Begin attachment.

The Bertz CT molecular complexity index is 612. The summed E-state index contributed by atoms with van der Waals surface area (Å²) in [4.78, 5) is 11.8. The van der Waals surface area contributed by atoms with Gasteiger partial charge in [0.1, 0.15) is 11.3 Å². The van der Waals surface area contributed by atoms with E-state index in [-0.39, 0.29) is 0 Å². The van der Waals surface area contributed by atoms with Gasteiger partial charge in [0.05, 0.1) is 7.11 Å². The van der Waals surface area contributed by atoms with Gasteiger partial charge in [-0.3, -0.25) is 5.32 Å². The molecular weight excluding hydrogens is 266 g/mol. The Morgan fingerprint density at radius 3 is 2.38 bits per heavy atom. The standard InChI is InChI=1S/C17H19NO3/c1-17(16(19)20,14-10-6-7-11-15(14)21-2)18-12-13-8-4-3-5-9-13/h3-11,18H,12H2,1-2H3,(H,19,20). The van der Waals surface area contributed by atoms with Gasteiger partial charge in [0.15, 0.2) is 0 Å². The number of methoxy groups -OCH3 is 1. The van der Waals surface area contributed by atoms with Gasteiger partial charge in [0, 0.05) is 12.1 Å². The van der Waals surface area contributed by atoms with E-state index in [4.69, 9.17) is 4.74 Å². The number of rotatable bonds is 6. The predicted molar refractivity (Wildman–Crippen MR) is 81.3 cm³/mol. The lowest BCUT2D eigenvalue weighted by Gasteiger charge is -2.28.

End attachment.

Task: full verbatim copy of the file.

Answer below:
The Bertz CT molecular complexity index is 612. The summed E-state index contributed by atoms with van der Waals surface area (Å²) in [4.78, 5) is 11.8. The van der Waals surface area contributed by atoms with Gasteiger partial charge in [0.1, 0.15) is 11.3 Å². The van der Waals surface area contributed by atoms with E-state index in [-0.39, 0.29) is 0 Å². The van der Waals surface area contributed by atoms with Gasteiger partial charge in [0.05, 0.1) is 7.11 Å². The van der Waals surface area contributed by atoms with Gasteiger partial charge in [-0.3, -0.25) is 5.32 Å². The molecular weight excluding hydrogens is 266 g/mol. The Morgan fingerprint density at radius 3 is 2.38 bits per heavy atom. The standard InChI is InChI=1S/C17H19NO3/c1-17(16(19)20,14-10-6-7-11-15(14)21-2)18-12-13-8-4-3-5-9-13/h3-11,18H,12H2,1-2H3,(H,19,20). The van der Waals surface area contributed by atoms with Gasteiger partial charge in [0.15, 0.2) is 0 Å². The number of methoxy groups -OCH3 is 1. The van der Waals surface area contributed by atoms with Gasteiger partial charge in [0, 0.05) is 12.1 Å². The van der Waals surface area contributed by atoms with E-state index in [4.69, 9.17) is 4.74 Å². The number of rotatable bonds is 6. The predicted molar refractivity (Wildman–Crippen MR) is 81.3 cm³/mol. The lowest BCUT2D eigenvalue weighted by Gasteiger charge is -2.28.